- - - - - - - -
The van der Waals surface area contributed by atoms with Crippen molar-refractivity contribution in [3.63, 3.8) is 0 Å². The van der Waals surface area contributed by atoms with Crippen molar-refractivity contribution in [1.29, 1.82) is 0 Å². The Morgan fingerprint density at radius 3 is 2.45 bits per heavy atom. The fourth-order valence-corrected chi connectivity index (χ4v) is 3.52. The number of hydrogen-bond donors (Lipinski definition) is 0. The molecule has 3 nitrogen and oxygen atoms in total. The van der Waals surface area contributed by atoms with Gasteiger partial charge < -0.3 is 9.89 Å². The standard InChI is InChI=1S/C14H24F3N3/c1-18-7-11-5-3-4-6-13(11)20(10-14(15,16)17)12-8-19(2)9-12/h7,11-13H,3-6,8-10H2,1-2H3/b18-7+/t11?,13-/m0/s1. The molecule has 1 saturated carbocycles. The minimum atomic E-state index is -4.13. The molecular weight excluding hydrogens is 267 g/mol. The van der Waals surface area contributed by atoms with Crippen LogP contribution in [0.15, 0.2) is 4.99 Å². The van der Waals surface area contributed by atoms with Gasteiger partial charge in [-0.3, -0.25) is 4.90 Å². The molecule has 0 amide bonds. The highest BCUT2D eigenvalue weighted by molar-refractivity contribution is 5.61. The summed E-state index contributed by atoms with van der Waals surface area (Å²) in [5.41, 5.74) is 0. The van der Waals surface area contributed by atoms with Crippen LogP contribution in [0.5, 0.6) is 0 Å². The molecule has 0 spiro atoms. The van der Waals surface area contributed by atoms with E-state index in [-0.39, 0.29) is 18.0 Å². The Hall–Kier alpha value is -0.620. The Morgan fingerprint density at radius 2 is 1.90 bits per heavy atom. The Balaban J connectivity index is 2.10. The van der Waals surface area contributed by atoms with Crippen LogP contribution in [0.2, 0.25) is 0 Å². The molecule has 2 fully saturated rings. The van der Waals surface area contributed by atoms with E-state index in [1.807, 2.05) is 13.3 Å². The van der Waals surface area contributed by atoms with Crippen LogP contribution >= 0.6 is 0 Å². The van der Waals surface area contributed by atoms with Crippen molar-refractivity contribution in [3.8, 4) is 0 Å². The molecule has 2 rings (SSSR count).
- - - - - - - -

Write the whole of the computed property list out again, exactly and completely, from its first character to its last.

The van der Waals surface area contributed by atoms with Crippen molar-refractivity contribution in [3.63, 3.8) is 0 Å². The van der Waals surface area contributed by atoms with Crippen molar-refractivity contribution in [1.29, 1.82) is 0 Å². The Morgan fingerprint density at radius 3 is 2.45 bits per heavy atom. The fourth-order valence-corrected chi connectivity index (χ4v) is 3.52. The number of hydrogen-bond donors (Lipinski definition) is 0. The molecule has 3 nitrogen and oxygen atoms in total. The van der Waals surface area contributed by atoms with Gasteiger partial charge < -0.3 is 9.89 Å². The standard InChI is InChI=1S/C14H24F3N3/c1-18-7-11-5-3-4-6-13(11)20(10-14(15,16)17)12-8-19(2)9-12/h7,11-13H,3-6,8-10H2,1-2H3/b18-7+/t11?,13-/m0/s1. The molecule has 1 saturated carbocycles. The minimum atomic E-state index is -4.13. The molecular weight excluding hydrogens is 267 g/mol. The van der Waals surface area contributed by atoms with Crippen LogP contribution in [0.15, 0.2) is 4.99 Å². The van der Waals surface area contributed by atoms with Gasteiger partial charge in [-0.3, -0.25) is 4.90 Å². The molecule has 0 amide bonds. The highest BCUT2D eigenvalue weighted by molar-refractivity contribution is 5.61. The summed E-state index contributed by atoms with van der Waals surface area (Å²) in [5.41, 5.74) is 0. The van der Waals surface area contributed by atoms with Crippen LogP contribution in [0.5, 0.6) is 0 Å². The molecule has 0 spiro atoms. The van der Waals surface area contributed by atoms with E-state index in [-0.39, 0.29) is 18.0 Å². The Hall–Kier alpha value is -0.620. The Morgan fingerprint density at radius 2 is 1.90 bits per heavy atom. The Balaban J connectivity index is 2.10. The van der Waals surface area contributed by atoms with Crippen LogP contribution in [0.2, 0.25) is 0 Å². The molecule has 2 fully saturated rings. The van der Waals surface area contributed by atoms with E-state index in [1.807, 2.05) is 13.3 Å². The van der Waals surface area contributed by atoms with Crippen LogP contribution >= 0.6 is 0 Å². The van der Waals surface area contributed by atoms with Crippen molar-refractivity contribution in [3.8, 4) is 0 Å². The molecule has 2 rings (SSSR count).